Randia dumetorum Poir.

Synonym R. spinosa Poir.

R. brandisii Gamble.

R. longispina W. & A.

R. tomentosa W & A. non Blume.

Xeromphis spinosa Keay.

Family Rubiaceae.

Randia spinosa.JPG

Habitat Assam, Naga and Khasi Hills, Travancore and the Andamans.

English Common Emetic Nut.

Ayurvedic Madana, Chhardana, Pindi, Shalayaka, Vishapushpaka.

Unani Mainphal, Jauz-ul-Qai.

Siddha/Tamil Marukkaaraikai, Madkarai.

Folk Mainphal.

Action Fruit—nervine, calmative, antispasmodic, emetic, anthelmintic, abortifacient. Used as a substitute for ipecacuanha.

The Ayurvedic Pharmacopoeia of India recommends the dried fruit in chlorosis, common cold, rhinitis and obstinate skin diseases.

The activity of the drug is attributed to the presence of saponins which occur to the extent of 2 3% in fresh fruits and about 10% in dried whole fruit. The saponins are concentrated mostly in the pulp. A mixture of two saponins, viz. randialic or neutral sap onin and randialic acid or acid sap onin has been isolated from the pulp. On complete hydrolysis both the saponins yield oleanolic acid as sapogenin. Ursosaponin, isolated from the ethanolic extract of the dried whole fruit, gave ursolic acid and glucose. Randianin, isolated from the fruit, gave a haemolytic triterpenoid saponin. In experimental animals, the drug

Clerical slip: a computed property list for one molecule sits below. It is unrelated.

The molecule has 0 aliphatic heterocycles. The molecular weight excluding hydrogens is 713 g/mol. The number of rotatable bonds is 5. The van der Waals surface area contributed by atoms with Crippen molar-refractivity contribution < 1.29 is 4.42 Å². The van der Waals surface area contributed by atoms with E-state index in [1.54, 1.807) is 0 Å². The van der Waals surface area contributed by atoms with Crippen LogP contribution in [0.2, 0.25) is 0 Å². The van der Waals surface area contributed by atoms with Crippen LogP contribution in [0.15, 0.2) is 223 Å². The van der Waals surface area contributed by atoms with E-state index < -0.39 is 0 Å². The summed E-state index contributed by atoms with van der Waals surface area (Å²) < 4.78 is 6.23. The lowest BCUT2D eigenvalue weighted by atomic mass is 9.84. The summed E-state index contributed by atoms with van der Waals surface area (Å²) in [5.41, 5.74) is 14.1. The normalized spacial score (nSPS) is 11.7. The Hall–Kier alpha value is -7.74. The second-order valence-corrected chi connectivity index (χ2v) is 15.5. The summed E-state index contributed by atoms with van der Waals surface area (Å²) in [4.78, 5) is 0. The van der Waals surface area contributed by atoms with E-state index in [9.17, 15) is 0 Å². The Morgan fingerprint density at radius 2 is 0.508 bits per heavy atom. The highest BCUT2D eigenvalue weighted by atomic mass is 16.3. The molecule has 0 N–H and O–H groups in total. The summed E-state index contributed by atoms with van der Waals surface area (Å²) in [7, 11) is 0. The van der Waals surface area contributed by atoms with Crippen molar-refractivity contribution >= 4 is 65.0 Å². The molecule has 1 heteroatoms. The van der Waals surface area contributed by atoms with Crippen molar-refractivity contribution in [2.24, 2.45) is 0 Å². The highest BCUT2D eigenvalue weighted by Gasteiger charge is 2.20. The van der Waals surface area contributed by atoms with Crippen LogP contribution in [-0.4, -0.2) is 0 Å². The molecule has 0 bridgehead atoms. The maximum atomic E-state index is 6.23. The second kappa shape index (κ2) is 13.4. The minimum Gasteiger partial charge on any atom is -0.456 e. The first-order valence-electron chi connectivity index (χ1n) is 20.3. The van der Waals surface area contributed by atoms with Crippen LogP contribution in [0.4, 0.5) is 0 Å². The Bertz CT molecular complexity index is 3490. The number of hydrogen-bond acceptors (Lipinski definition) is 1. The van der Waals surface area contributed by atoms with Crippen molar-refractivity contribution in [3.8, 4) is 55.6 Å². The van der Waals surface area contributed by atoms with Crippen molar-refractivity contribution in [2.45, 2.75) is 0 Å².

caused haemolysis both in vitro and in vivo. Crude saponin fraction showed haemolytic, molluscidal and immunostimulating activities.

Oleanolic acid 3-glucoside, isolated from the seed, exhibited anti-arthritic activity in exudative and proliferative phases of inflammation in rats.

Dosage Fruit—0.5—1.0 g powder

for decoction, 3—6 g for induction

Medicinal plants of India ; Ayurveda

Encyclopedia of Indian Medicinal Plants/Herbs mainly using in Ayurveda with good quality pictures and information like therapeutic usage of Medicinal Plants, cultivation, morphology, habitat, flower characters, Chemical content, parts used, research works etc.

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